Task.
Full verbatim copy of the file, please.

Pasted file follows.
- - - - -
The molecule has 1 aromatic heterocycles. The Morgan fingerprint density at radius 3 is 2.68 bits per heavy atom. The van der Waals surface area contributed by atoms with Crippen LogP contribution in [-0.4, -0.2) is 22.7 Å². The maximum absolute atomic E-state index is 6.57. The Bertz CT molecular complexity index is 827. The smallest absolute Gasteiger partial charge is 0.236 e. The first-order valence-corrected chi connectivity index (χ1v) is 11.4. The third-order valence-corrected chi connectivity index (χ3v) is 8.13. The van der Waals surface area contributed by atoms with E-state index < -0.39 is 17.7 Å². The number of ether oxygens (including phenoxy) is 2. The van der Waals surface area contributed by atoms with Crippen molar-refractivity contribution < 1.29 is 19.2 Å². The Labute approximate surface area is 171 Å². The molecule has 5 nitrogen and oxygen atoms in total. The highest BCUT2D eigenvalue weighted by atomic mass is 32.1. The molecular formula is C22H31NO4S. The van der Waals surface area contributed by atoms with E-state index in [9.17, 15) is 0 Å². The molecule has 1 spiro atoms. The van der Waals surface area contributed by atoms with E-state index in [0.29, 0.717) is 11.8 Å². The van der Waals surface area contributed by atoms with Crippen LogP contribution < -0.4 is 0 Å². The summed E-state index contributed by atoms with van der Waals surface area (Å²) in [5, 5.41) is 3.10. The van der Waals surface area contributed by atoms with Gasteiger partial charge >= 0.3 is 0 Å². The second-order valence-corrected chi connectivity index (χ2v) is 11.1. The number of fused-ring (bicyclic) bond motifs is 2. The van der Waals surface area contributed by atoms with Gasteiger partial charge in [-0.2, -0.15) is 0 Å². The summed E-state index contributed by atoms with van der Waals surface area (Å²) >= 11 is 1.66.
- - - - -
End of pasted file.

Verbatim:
The molecule has 1 aromatic heterocycles. The Morgan fingerprint density at radius 3 is 2.68 bits per heavy atom. The van der Waals surface area contributed by atoms with Crippen LogP contribution in [-0.4, -0.2) is 22.7 Å². The maximum absolute atomic E-state index is 6.57. The Bertz CT molecular complexity index is 827. The smallest absolute Gasteiger partial charge is 0.236 e. The first-order valence-corrected chi connectivity index (χ1v) is 11.4. The third-order valence-corrected chi connectivity index (χ3v) is 8.13. The van der Waals surface area contributed by atoms with E-state index < -0.39 is 17.7 Å². The number of ether oxygens (including phenoxy) is 2. The van der Waals surface area contributed by atoms with Crippen molar-refractivity contribution < 1.29 is 19.2 Å². The Labute approximate surface area is 171 Å². The molecule has 5 nitrogen and oxygen atoms in total. The highest BCUT2D eigenvalue weighted by atomic mass is 32.1. The molecular formula is C22H31NO4S. The van der Waals surface area contributed by atoms with E-state index in [9.17, 15) is 0 Å². The molecule has 1 spiro atoms. The van der Waals surface area contributed by atoms with E-state index in [0.29, 0.717) is 11.8 Å². The van der Waals surface area contributed by atoms with Crippen LogP contribution < -0.4 is 0 Å². The summed E-state index contributed by atoms with van der Waals surface area (Å²) in [5, 5.41) is 3.10. The van der Waals surface area contributed by atoms with Gasteiger partial charge >= 0.3 is 0 Å². The second-order valence-corrected chi connectivity index (χ2v) is 11.1. The number of fused-ring (bicyclic) bond motifs is 2. The van der Waals surface area contributed by atoms with Gasteiger partial charge in [-0.2, -0.15) is 0 Å². The summed E-state index contributed by atoms with van der Waals surface area (Å²) >= 11 is 1.66.